On Sept. 23, the long-awaited Andrew Dominik-directed adaptation of Joyce Carol Oates’ bestseller “Blonde,” about the desperate life of Norma Jeane Baker, performing as Marilyn Monroe, will be released on Netflix, and it is likely to world premiere before that at the Venice Film Festival. Oates has already seen the film and approves of it, she revealed during a discussion at the 21st Neuchâtel Intl. Fantastic Film Festival in Switzerland.
“Andrew Dominik is a very brilliant director. I think he succeeded in showing the experience of Norma Jeane Baker from her perspective, rather than see it from the outside, the male gaze looking at a woman. He immersed himself in his perspective,” Oates said.
In her novel, published in 2000, Oates explored the phenomenon of a vulnerable Norma Jeane Baker losing her own identity to that of Marilyn Monroe, a completely made-up identity, by becoming a product exploited by the movie industry. “She gained a fame in the world, but that’s not an identity you can live with. It is one that made a lot of money for a lot of men, but not much for herself. When she died, at 36, she didn’t own enough money for a proper funeral,” Oates said.
The teaser of “Blonde” shows Norma Jeane Baker being worked on by her make-up artist, waiting for Marilyn Monroe to arrive in her mirror, and scared that she might not come. “Transforming into Marilyn always took her hours,” Oates said. “Ana de Armas, the wonderful actress who plays her, I think it took her like four hours of make-up. So when you see them on screen, they don’t really exist. It’s like a fantastic image, but to make it a livelihood is to endure a good deal of anguish. As Marilyn got older, she was still being given these roles a young starlet would play, and she was feeling humiliated. You can’t keep playing this dumb blonde nearing the age of 40. Some people say she committed suicide. I don’t necessarily think that. I think she may have died of something like extreme despair.”
Oates, who was at the festival to serve as president of the international jury, has written more than 150 novels and stories in a career spanning more than 60 years. She is a multi-finalist for the Pulitzer Prize, five times winner of the Bram Stoker prize, and has established herself as a ruthless observer of American society. She is very active on Twitter, with more than 136,000 tweets, and is a fierce opponent of Donald Trump.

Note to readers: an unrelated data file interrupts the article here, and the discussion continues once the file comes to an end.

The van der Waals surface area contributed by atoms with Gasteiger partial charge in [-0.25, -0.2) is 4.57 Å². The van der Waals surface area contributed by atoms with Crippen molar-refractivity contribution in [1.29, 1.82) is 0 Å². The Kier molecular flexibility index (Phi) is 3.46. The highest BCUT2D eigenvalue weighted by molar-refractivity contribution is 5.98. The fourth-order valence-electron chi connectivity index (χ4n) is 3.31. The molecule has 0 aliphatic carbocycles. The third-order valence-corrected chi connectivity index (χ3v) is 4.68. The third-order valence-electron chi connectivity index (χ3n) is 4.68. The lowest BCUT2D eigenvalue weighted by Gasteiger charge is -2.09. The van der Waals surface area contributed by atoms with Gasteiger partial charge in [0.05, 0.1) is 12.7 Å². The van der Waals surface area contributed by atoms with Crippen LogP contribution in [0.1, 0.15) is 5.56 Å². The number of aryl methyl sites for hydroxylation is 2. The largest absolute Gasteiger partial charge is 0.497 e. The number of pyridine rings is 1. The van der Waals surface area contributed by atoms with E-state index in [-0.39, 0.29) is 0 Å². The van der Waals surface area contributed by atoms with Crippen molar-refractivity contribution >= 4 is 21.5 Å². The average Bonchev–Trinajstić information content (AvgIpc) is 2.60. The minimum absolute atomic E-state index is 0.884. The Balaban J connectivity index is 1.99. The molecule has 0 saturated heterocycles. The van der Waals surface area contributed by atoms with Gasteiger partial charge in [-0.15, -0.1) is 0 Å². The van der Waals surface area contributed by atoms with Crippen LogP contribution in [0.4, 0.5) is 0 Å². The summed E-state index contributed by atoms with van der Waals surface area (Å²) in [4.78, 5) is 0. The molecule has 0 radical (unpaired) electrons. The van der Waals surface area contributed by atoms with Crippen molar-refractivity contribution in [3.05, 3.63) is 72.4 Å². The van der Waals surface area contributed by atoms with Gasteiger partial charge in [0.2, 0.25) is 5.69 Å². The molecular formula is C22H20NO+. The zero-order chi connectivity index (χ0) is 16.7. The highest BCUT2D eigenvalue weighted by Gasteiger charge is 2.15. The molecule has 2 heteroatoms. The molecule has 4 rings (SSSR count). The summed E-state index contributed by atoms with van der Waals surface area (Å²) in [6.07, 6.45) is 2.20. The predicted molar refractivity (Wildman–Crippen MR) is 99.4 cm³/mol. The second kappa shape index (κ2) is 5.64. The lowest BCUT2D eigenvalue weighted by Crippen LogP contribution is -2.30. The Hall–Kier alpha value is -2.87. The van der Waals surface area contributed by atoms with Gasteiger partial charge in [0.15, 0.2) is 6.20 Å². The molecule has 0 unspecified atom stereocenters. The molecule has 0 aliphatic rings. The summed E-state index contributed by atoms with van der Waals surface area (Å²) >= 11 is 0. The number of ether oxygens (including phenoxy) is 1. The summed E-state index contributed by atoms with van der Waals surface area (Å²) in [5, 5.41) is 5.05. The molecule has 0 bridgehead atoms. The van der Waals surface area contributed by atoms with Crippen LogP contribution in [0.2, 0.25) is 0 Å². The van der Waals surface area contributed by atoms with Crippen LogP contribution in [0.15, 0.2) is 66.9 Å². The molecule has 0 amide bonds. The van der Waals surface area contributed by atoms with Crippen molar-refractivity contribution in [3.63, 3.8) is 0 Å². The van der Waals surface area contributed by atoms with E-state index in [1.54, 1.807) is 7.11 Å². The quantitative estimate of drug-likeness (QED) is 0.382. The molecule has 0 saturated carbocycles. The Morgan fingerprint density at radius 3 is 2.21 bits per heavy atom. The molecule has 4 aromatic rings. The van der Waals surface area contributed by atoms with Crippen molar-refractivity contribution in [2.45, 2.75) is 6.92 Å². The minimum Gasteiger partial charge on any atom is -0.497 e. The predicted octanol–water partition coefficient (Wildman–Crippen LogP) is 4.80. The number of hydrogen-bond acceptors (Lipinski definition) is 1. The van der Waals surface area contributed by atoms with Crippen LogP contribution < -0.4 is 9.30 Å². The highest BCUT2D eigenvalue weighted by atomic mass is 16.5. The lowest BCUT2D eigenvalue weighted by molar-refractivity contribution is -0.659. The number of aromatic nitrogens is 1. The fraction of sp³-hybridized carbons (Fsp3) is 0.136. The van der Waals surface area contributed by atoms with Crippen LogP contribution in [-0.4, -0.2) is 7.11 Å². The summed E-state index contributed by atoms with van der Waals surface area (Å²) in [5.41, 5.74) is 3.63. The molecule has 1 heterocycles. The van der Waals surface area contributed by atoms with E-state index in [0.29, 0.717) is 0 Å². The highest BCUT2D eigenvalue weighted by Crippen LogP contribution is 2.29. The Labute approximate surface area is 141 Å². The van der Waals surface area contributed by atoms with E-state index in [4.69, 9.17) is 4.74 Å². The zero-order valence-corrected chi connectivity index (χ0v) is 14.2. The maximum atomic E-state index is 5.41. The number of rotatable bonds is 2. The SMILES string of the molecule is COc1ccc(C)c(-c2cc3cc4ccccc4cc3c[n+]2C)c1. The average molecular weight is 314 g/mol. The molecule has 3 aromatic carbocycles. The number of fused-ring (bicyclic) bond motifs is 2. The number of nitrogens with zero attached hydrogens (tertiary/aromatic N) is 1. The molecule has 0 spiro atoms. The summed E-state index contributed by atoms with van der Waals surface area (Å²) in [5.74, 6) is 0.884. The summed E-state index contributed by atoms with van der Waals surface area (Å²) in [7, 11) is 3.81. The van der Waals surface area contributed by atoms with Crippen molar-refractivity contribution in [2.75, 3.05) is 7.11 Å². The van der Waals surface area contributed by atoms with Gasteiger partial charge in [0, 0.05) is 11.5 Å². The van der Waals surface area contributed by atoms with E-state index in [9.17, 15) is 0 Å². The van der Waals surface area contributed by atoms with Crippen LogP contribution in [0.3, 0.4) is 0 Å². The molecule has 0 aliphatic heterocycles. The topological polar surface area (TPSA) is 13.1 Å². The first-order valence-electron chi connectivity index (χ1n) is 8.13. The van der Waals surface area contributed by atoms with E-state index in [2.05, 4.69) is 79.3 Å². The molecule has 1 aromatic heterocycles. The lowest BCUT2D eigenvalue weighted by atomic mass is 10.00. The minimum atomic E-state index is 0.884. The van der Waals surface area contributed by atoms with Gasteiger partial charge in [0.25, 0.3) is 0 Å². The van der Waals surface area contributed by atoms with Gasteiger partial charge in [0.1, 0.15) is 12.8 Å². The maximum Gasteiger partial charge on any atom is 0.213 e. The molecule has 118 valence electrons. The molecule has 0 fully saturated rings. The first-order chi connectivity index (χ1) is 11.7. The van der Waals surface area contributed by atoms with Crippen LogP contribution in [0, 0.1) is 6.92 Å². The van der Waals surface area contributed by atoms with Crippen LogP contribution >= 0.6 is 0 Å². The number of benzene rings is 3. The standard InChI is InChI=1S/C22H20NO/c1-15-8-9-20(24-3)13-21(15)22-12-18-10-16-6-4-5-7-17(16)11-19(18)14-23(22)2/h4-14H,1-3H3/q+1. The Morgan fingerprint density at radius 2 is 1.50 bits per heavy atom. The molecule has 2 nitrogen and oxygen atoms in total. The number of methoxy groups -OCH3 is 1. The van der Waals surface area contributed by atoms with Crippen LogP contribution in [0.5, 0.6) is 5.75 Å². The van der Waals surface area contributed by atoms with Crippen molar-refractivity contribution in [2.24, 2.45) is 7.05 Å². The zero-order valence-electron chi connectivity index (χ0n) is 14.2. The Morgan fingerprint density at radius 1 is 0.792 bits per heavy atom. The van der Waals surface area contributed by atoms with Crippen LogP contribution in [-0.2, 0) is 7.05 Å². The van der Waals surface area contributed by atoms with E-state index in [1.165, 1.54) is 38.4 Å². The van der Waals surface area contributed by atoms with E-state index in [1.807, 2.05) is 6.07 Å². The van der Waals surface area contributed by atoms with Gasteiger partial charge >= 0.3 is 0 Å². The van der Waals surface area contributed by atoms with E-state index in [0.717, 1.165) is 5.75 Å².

Next month, her new work “Babysitter,” based on a serial killer who lived in the Detroit area when she lived there, will hit the shelves. The novel explores the feelings of fear and anxiety felt right in the middle of the experience, not when looking back at it. “I wanted to chart the emotions and how people cope and relate to one another during the duration of time in which there is a state of suspended anxiety before you come to the end of something.”
At NIFFF, the prolific writer gave an insight into her working method. At 84, she still teaches creative writing at Princeton University. “Before starting to really write, think, daydream, meditate, take long walks alone to think about what you will work on,” she advised.
She starts writing herself every day in the early morning, after running or walking for an hour. “When I’m running, I think about the scenes that are unfolding, I imagine the interactions. You can build the whole novel that way before writing anything.”
Another piece of advice she gives her students, is to start with short texts. “Every time you finish a text that you know is good, you have a feeling of happiness, a sense of completing. A novel can be a burden because years and years can go by before you finish it and somehow that can drag you down. Many writers have a melancholia and a propensity toward depression, so you have to be aware of that.”
She told Variety about her sadness at having so many stories untold she fears she will never be able to write them down. “Like most writers, I have folders and drawers filled with outlines, sketches and thousands of pages of notes. I have novels which seem so promising to me, all plotted out in great detail, but I don’t have the time to write them. I can only work on one at a time. I have much more work to write than I will ever live to write and that makes me feel bad.”